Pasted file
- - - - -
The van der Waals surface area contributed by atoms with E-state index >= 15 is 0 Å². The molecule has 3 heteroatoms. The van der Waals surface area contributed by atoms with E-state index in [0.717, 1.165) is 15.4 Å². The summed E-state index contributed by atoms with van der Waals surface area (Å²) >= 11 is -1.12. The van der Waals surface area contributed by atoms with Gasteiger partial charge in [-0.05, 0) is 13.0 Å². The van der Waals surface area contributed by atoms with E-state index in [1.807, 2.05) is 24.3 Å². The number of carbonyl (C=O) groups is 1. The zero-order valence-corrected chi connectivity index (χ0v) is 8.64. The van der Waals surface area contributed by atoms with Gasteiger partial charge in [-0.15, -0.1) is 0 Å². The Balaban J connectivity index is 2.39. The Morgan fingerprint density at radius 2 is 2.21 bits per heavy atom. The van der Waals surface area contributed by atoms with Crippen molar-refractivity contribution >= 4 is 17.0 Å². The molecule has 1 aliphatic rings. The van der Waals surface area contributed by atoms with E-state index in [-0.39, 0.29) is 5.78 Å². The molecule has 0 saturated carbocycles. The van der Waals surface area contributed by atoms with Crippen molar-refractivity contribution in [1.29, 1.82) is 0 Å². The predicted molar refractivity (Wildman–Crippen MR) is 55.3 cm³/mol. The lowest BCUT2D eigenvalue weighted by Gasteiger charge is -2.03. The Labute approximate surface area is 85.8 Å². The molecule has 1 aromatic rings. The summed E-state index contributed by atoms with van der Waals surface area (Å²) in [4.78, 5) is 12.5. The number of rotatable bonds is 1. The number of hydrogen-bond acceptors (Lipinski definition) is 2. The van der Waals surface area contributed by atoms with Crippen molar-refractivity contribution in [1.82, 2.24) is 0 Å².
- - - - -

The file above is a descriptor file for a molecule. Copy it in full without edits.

The van der Waals surface area contributed by atoms with E-state index >= 15 is 0 Å². The molecule has 3 heteroatoms. The van der Waals surface area contributed by atoms with E-state index in [0.717, 1.165) is 15.4 Å². The summed E-state index contributed by atoms with van der Waals surface area (Å²) >= 11 is -1.12. The van der Waals surface area contributed by atoms with Gasteiger partial charge in [-0.05, 0) is 13.0 Å². The van der Waals surface area contributed by atoms with E-state index in [1.807, 2.05) is 24.3 Å². The number of carbonyl (C=O) groups is 1. The zero-order valence-corrected chi connectivity index (χ0v) is 8.64. The van der Waals surface area contributed by atoms with Gasteiger partial charge in [-0.15, -0.1) is 0 Å². The Balaban J connectivity index is 2.39. The Morgan fingerprint density at radius 2 is 2.21 bits per heavy atom. The van der Waals surface area contributed by atoms with Crippen molar-refractivity contribution >= 4 is 17.0 Å². The molecule has 1 aliphatic rings. The van der Waals surface area contributed by atoms with E-state index in [-0.39, 0.29) is 5.78 Å². The molecule has 0 saturated carbocycles. The van der Waals surface area contributed by atoms with Crippen molar-refractivity contribution in [1.29, 1.82) is 0 Å². The predicted molar refractivity (Wildman–Crippen MR) is 55.3 cm³/mol. The lowest BCUT2D eigenvalue weighted by Gasteiger charge is -2.03. The Labute approximate surface area is 85.8 Å². The molecule has 1 aromatic rings. The summed E-state index contributed by atoms with van der Waals surface area (Å²) in [4.78, 5) is 12.5. The number of rotatable bonds is 1. The number of hydrogen-bond acceptors (Lipinski definition) is 2. The van der Waals surface area contributed by atoms with Crippen molar-refractivity contribution in [1.82, 2.24) is 0 Å².